The data-sessions involve students getting on-going feedback from the instructor.
Student workload
Lectures and data sessions 33 hours
Preparation of lectures and data sessions (incl. reading) 75 hours
Exam project (research and writing of report) and exam preparation (reading) 98 hours 98 hours
Expected literature

Anderson, P., & Tushman, M. L. (1991). Managing through cycles of technological change. Research-Technology Management34(3), 26-31.


Arora, A. and Gambardella A. 2010. Ideas for rent: an overview of markets for technology. Industrial and Corporate Change, 19(3), 775–803.


Arthur, W. Brian. (1990). Positive Feedbacks in the Economy. Scientific American, February, pp. 92-99.


Article collection on block chains and crypto currencies from the Economist and other business press.

Baer, T. 2019. Understand, manage and prevent algorithmic bias. A guide for business users and data scientists. APress, ISBN: 9781484248843. Chapters 1 and 2.

Christensen, C.  (1998). "The Evolution of Innovation" in Dorf, R. (ed.) Technology Management Handbook. Boca Raton, FL: CRC Press, pp.3,2-3,10

Cohen W.M., R. Nelson, J. P. Walsh. 2000. Protecting Their Intellectual Assets: Appropriability Conditions and Why U.S. Manufacturing Firms Patent (or not). National Bureau of Economic Research Working Paper no. 7552. http:/​/​www.dklevine.com/​archive/​cohen-survey.pdf

Cohen, S., Hsu, T.S. and K. B. Dahlin. 2016. “With Whom Do Technology Sponsors Partner During Technology Battles? Social Networking Strategies for Unproven (and Proven) Technologies." Organization Science 27(4):846-872. doi: 10.1287/orsc.2016.1063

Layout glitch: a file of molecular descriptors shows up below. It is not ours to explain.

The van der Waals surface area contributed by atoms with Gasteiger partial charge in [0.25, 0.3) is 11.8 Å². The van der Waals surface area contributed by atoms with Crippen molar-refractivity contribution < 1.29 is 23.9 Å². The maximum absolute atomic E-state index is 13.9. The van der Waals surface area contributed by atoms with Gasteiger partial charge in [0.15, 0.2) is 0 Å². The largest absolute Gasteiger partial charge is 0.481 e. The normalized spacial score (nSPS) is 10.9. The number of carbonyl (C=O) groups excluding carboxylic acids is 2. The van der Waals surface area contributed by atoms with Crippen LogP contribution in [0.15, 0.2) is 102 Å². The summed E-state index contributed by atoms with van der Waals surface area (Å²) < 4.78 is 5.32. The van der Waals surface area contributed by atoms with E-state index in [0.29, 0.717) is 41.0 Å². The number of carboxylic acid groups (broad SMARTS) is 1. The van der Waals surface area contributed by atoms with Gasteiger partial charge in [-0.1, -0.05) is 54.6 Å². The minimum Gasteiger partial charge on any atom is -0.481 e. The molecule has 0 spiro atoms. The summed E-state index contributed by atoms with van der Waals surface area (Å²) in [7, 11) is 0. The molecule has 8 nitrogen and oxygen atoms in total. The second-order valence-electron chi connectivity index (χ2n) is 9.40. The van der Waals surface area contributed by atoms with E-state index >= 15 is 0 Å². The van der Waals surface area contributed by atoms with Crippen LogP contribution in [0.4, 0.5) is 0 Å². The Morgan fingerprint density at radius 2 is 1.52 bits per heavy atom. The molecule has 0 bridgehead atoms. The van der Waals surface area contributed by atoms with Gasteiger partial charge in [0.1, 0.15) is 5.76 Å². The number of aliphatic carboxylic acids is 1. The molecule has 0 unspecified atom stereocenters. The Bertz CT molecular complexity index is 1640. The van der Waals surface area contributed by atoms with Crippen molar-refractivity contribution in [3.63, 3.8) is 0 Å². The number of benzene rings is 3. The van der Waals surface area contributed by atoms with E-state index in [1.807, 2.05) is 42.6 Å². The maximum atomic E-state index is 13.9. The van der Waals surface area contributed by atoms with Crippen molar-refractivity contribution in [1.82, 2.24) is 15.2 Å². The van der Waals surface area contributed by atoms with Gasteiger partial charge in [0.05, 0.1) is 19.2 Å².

Cohen, W. M., & Levinthal, D. 1990. Absorptive capacity: A new perspective on learning and innovation. Administrative Science Quarterly, 35: 128-152.


Dahlin, K. B., & Behrens, D. M. (2005). When is an invention really radical?: Defining and measuring technological radicalness. Research Policy, 34(5), 717-737.

Dougherty, 1992. Interpretive barriers to successful product innovation in larger firms. Organization Science. 3(2): 179-190.

Duhigg, C., 2016. THE WORK ISSUE. What Google Learned From Its Quest to Build the Perfect Team. New research reveals surprising truths about why some work groups thrive and others falter. The New York Times Magazine, February 25. https:/​/​www.nytimes.com/​2016/​02/​28/​magazine/​what-google-learned-from-its-quest-to-build-the-perfect-team.html


Foster, R. N. (1985). Timing technological transitions. Technology in Society, 7(2-3), 127-141.

Gans, J. S., & Stern, S. (2003). The product market and the market for “ideas”: commercialization strategies for technology entrepreneurs. Research Policy32(2), 333-350.

Gawer, A. & M. A. Cusumano 2014. Industry Platforms and Ecosystem Innovation. Journal of Product Innovation Management 31 (3), 417-433


Hagiu, A., & Yoffie, D.B. (2009). What's Your Google Strategy? Harvard Business Review, 87, 74-81.

Hargadon, A., R. Sutton. 1997. Technology Brokering and Innovation in a Product Development Firm, Administrative Science Quarterly, 42 (4), 716–749. h


Helfat, C.E. & Raubitschek, R. S. 2018. Dynamic and integrative capabilities for profiting from innovation in digital platform-based ecosystems. Research Policy (47), 1391-1399


Hill, Charles W. L. (1997). Establishing a standard: Competitive strategy and technological standards in winner-take-all industries. Academy of Management Executive, Vol. 11(2): 7-25.

Ho, T. H., & Chen, K. Y. (2007). New product blockbusters: The magic and science of prediction markets. California Management Review50(1), 144-158.

Joshi, A. and H. Roh. 2009. The role of context in work team diversity research: a meta-analytic review, Academy of Management Journal, 2009, Vol. 52, No. 3, 599–627.


Kretchmer, Ken. (2000). The Fundamental Nature of Standards: Technical Perspective. IEEE Communications Magazine, Vol. 38 (6): 70 http:/​/​www.csrstds.com/​fundtec.html

McIntyre, D., Srinivasan, A., Afuah, A., Gawer, A and T. Kretschmer. 2021: Multi-sided platforms as new organizational form. Academy of Management Perspectives.

Teece, D. J. (1986). Profiting from technological innovation: Implications for integration, collaboration, licensing and public policy. Research Policy15(6), 285-305.

Last updated on 11-02-2022